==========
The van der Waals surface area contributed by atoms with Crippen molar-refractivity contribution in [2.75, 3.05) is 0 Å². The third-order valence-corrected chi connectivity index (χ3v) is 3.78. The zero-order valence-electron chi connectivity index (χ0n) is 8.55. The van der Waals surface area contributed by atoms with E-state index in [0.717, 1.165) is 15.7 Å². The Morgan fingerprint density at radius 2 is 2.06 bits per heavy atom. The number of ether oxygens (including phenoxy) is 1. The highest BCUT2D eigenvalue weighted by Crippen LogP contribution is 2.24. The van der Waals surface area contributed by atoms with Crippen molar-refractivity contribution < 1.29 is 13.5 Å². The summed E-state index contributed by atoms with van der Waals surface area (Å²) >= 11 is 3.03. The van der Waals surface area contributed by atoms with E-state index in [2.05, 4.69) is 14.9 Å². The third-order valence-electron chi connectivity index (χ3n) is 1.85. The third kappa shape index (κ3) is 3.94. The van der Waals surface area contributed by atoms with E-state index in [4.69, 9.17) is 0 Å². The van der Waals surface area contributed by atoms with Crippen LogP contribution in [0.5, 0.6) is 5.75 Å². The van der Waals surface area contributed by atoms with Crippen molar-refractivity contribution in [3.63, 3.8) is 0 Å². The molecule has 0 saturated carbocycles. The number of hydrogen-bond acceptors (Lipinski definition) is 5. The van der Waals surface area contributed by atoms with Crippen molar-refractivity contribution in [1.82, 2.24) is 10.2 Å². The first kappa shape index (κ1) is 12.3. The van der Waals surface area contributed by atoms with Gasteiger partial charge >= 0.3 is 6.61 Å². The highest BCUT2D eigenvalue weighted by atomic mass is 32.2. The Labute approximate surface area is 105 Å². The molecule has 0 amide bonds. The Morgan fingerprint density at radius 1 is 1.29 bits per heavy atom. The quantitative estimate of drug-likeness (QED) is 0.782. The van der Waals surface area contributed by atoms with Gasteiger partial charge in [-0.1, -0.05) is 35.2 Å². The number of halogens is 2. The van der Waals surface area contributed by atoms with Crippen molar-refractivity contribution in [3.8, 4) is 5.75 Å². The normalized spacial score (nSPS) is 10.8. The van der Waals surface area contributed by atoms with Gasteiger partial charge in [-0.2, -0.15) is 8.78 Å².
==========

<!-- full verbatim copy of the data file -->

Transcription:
The van der Waals surface area contributed by atoms with Crippen molar-refractivity contribution in [2.75, 3.05) is 0 Å². The third-order valence-corrected chi connectivity index (χ3v) is 3.78. The zero-order valence-electron chi connectivity index (χ0n) is 8.55. The van der Waals surface area contributed by atoms with E-state index in [0.717, 1.165) is 15.7 Å². The Morgan fingerprint density at radius 2 is 2.06 bits per heavy atom. The number of ether oxygens (including phenoxy) is 1. The highest BCUT2D eigenvalue weighted by Crippen LogP contribution is 2.24. The van der Waals surface area contributed by atoms with Crippen molar-refractivity contribution < 1.29 is 13.5 Å². The summed E-state index contributed by atoms with van der Waals surface area (Å²) >= 11 is 3.03. The van der Waals surface area contributed by atoms with E-state index in [2.05, 4.69) is 14.9 Å². The third-order valence-electron chi connectivity index (χ3n) is 1.85. The third kappa shape index (κ3) is 3.94. The van der Waals surface area contributed by atoms with E-state index in [4.69, 9.17) is 0 Å². The van der Waals surface area contributed by atoms with Crippen LogP contribution in [0.5, 0.6) is 5.75 Å². The van der Waals surface area contributed by atoms with Crippen molar-refractivity contribution in [3.63, 3.8) is 0 Å². The molecule has 0 saturated carbocycles. The number of hydrogen-bond acceptors (Lipinski definition) is 5. The van der Waals surface area contributed by atoms with Crippen molar-refractivity contribution in [1.82, 2.24) is 10.2 Å². The first kappa shape index (κ1) is 12.3. The van der Waals surface area contributed by atoms with Gasteiger partial charge >= 0.3 is 6.61 Å². The highest BCUT2D eigenvalue weighted by atomic mass is 32.2. The Labute approximate surface area is 105 Å². The molecule has 0 amide bonds. The Morgan fingerprint density at radius 1 is 1.29 bits per heavy atom. The quantitative estimate of drug-likeness (QED) is 0.782. The van der Waals surface area contributed by atoms with Gasteiger partial charge in [-0.1, -0.05) is 35.2 Å². The number of halogens is 2. The van der Waals surface area contributed by atoms with Crippen molar-refractivity contribution in [3.8, 4) is 5.75 Å². The normalized spacial score (nSPS) is 10.8. The van der Waals surface area contributed by atoms with Gasteiger partial charge in [-0.2, -0.15) is 8.78 Å².